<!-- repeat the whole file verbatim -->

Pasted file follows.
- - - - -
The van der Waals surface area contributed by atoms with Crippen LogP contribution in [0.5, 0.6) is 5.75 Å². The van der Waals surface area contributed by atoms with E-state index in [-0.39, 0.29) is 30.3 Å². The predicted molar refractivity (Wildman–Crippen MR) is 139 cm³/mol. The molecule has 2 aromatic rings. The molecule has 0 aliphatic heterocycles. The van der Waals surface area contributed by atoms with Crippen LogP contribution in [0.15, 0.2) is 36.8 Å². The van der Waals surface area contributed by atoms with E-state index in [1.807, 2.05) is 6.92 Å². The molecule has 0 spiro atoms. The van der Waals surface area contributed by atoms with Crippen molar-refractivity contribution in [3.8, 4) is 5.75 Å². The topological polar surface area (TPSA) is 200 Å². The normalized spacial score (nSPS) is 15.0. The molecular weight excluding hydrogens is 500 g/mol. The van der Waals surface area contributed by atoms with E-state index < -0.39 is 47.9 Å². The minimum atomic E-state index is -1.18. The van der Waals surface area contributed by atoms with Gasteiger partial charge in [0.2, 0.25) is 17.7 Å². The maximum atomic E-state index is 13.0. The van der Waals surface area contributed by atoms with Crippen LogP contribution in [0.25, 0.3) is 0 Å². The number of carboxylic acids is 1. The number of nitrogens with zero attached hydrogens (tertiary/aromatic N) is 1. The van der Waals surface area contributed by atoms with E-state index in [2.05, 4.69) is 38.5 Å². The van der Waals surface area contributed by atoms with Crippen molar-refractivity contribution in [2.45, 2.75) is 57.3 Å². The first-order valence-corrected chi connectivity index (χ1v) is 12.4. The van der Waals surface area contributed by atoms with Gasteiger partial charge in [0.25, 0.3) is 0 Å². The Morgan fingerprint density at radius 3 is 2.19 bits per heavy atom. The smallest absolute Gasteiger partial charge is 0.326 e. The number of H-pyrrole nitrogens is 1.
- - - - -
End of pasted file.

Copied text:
The van der Waals surface area contributed by atoms with Crippen LogP contribution in [0.5, 0.6) is 5.75 Å². The van der Waals surface area contributed by atoms with E-state index in [-0.39, 0.29) is 30.3 Å². The predicted molar refractivity (Wildman–Crippen MR) is 139 cm³/mol. The molecule has 2 aromatic rings. The molecule has 0 aliphatic heterocycles. The van der Waals surface area contributed by atoms with Crippen LogP contribution in [0.15, 0.2) is 36.8 Å². The van der Waals surface area contributed by atoms with E-state index in [1.807, 2.05) is 6.92 Å². The molecule has 0 spiro atoms. The van der Waals surface area contributed by atoms with Crippen molar-refractivity contribution in [3.8, 4) is 5.75 Å². The topological polar surface area (TPSA) is 200 Å². The normalized spacial score (nSPS) is 15.0. The molecular weight excluding hydrogens is 500 g/mol. The van der Waals surface area contributed by atoms with E-state index < -0.39 is 47.9 Å². The minimum atomic E-state index is -1.18. The van der Waals surface area contributed by atoms with Gasteiger partial charge in [0.2, 0.25) is 17.7 Å². The maximum atomic E-state index is 13.0. The van der Waals surface area contributed by atoms with Crippen LogP contribution in [0.25, 0.3) is 0 Å². The number of carboxylic acids is 1. The number of nitrogens with zero attached hydrogens (tertiary/aromatic N) is 1. The van der Waals surface area contributed by atoms with E-state index in [2.05, 4.69) is 38.5 Å². The van der Waals surface area contributed by atoms with Crippen molar-refractivity contribution in [2.45, 2.75) is 57.3 Å². The first-order valence-corrected chi connectivity index (χ1v) is 12.4. The van der Waals surface area contributed by atoms with Gasteiger partial charge in [0.25, 0.3) is 0 Å². The Morgan fingerprint density at radius 3 is 2.19 bits per heavy atom. The smallest absolute Gasteiger partial charge is 0.326 e. The number of H-pyrrole nitrogens is 1.